Vladimir Milov was born on June 18, 1972. From 1997—2002 he worked in government agencies, more than 4 years of which were in senior positions, from assistant to the Chairman of the Federal Energy Commission to the Deputy Minister of Energy of Russia.

Vladimir Milov has bravely and publicly called out the authorities for monopolizing the economy, and encroaching into public and political life of Russian citizens. Milov’s profile as an opposition leader rose thanks to his joint project with Boris Nemtsov. The report titled “Putin. Results,” condemned the activities of the Russian government during Putin’s presidency. In 2010, Mr. Milov headed the Democratic Choice movement, which later served as the basis for the creation of a political party with the same name.

In 2016, Mr. Milov became an associate of the unregistered presidential candidate Alexei Navalny. On May 11, 2017, he began hosting a weekly segment on the economy, “Where’s the Money?” on the NavalnyLIVE broadcast on YouTube.

In April of 2021, he left Russia for Lithuania amidst persecution of Alexei Navalny’s organizations. In February of 2022, he categorically condemned Russia’s invasion of Ukraine. On May 6, 2022, the Russian Ministry of Justice added Vladimir Milov to the list of media outlets considered as “foreign agents.” Vladimir Milov is a regular guest expert for the world’s leading media outlets — CNN, CNBC, The New York Times, The Financial Times, The Washington Post, The Economist, The Wall Street Journal.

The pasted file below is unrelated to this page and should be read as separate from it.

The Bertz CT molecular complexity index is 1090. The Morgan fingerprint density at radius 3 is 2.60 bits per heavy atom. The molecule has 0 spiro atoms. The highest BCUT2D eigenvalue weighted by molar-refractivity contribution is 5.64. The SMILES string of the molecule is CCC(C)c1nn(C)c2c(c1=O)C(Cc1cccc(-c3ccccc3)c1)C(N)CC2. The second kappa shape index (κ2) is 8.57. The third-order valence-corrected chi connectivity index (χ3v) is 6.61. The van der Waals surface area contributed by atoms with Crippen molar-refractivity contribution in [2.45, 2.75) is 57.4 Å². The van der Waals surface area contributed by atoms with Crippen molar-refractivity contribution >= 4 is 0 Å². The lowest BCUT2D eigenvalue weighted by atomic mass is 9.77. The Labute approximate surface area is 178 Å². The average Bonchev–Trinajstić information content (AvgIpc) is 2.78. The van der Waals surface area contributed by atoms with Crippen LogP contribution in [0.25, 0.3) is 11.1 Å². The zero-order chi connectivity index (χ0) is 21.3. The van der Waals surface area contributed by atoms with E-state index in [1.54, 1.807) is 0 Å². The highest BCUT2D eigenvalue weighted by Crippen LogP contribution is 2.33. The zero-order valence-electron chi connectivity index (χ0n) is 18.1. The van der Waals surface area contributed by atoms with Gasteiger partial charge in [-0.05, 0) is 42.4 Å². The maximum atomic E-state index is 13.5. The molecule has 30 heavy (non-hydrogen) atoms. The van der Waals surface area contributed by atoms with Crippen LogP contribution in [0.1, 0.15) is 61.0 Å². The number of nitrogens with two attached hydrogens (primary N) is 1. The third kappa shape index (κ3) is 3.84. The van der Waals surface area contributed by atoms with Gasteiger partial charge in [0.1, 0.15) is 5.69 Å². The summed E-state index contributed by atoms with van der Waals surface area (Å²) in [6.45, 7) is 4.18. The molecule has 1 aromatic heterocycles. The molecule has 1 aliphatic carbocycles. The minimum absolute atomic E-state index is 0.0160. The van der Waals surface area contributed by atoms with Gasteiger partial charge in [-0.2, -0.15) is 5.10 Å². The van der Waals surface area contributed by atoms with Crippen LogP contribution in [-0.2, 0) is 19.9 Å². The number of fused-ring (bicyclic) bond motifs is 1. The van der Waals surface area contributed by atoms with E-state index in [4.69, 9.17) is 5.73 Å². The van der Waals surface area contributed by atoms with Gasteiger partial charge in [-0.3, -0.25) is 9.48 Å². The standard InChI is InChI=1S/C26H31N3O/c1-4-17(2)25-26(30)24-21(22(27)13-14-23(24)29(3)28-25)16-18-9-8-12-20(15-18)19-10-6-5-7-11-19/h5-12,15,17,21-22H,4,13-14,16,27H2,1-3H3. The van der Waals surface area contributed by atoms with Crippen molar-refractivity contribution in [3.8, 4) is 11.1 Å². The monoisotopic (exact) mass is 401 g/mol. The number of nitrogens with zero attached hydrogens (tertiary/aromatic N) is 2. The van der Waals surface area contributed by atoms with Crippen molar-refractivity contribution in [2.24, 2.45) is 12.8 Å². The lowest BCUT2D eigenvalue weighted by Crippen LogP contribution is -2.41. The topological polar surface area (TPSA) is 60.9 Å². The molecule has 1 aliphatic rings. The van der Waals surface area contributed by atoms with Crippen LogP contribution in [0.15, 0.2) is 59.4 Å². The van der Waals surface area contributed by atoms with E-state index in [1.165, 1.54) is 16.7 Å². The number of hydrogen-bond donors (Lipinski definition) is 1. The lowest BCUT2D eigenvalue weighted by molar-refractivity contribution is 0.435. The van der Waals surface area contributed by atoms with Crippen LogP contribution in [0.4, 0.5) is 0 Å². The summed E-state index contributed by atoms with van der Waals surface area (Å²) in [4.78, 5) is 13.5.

Kara-Murza faces a new charge as the Kremlin cracks down on its opponents

Aug 04 2022

Russian pro-democracy politician Vladimir Kara-Murza, who’s been in jail since April for allegedly spreading “disinformation” about the Russian military, now also stands accused of “carrying out the activities of an undesirable organization,” which names Free Russia Foundation in the newly filed charge.

Free Russia Foundation, unconstitutionally designated as an “undesirable” organization by the Russian government in June 2019, did not organize an event on political prisoners in Moscow in 2021. FRF does not have any presence or programs inside Russia. Additionally, FRF has never conducted any work in the State of Arizona.

FRF strongly condemns the new charges brought against Vladimir Kara-Murza by Russian authorities and demands the dropping of all charges against him and calls for his immediate release.

“All actions of the Kremlin directed against Russian opposition politicians and activists have nothing in common with establishing the truth. They are instead aimed solely at getting rid of opponents of Putin’s regime,” FRF President Arno stated.

Free Russian Foundation and Boris Nemtsov Foundation launch “Russians for Change” fundraising campaign

Jul 25 2022

Russia is not Putin. We are Russia.

We aim at sharing this message with our friends around the world — therefore, in cooperation with Boris Nemtsov Foundation we are launching “Russians for Change” fundraising campaign.

We are going to be telling the stories of active pro-democracy anti-war Russians who have not lost their hope. US nationals also participate in this campaign: Francis Fukuyama, investigative journalist Casey Michel, and alumni of Boris Nemtsov Foundation media school.

Thank you for your donation:

The Boris Nemtsov Foundation for Freedom honors the political legacy of Boris Nemtsov, a Russian liberal opposition politician assassinated in Moscow in 2015. It promotes freedom of speech and education along with the vision that Russia is a part of Europe.